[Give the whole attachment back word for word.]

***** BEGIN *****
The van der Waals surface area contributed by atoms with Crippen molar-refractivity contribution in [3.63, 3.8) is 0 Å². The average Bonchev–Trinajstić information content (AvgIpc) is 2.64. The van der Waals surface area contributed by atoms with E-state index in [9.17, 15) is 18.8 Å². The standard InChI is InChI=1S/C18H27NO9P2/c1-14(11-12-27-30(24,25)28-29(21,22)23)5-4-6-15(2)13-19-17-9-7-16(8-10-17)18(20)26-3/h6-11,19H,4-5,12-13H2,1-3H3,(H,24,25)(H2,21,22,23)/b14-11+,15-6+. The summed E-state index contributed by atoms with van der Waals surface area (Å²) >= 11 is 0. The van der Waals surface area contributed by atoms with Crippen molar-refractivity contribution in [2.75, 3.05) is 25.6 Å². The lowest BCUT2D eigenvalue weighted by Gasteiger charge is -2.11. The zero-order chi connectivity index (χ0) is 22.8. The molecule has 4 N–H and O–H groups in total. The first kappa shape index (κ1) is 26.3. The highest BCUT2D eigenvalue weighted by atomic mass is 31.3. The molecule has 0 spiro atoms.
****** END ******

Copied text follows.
The van der Waals surface area contributed by atoms with Crippen molar-refractivity contribution in [3.63, 3.8) is 0 Å². The average Bonchev–Trinajstić information content (AvgIpc) is 2.64. The van der Waals surface area contributed by atoms with E-state index in [9.17, 15) is 18.8 Å². The standard InChI is InChI=1S/C18H27NO9P2/c1-14(11-12-27-30(24,25)28-29(21,22)23)5-4-6-15(2)13-19-17-9-7-16(8-10-17)18(20)26-3/h6-11,19H,4-5,12-13H2,1-3H3,(H,24,25)(H2,21,22,23)/b14-11+,15-6+. The summed E-state index contributed by atoms with van der Waals surface area (Å²) >= 11 is 0. The van der Waals surface area contributed by atoms with Crippen molar-refractivity contribution in [2.75, 3.05) is 25.6 Å². The lowest BCUT2D eigenvalue weighted by Gasteiger charge is -2.11. The zero-order chi connectivity index (χ0) is 22.8. The molecule has 4 N–H and O–H groups in total. The first kappa shape index (κ1) is 26.3. The highest BCUT2D eigenvalue weighted by atomic mass is 31.3. The molecule has 0 spiro atoms.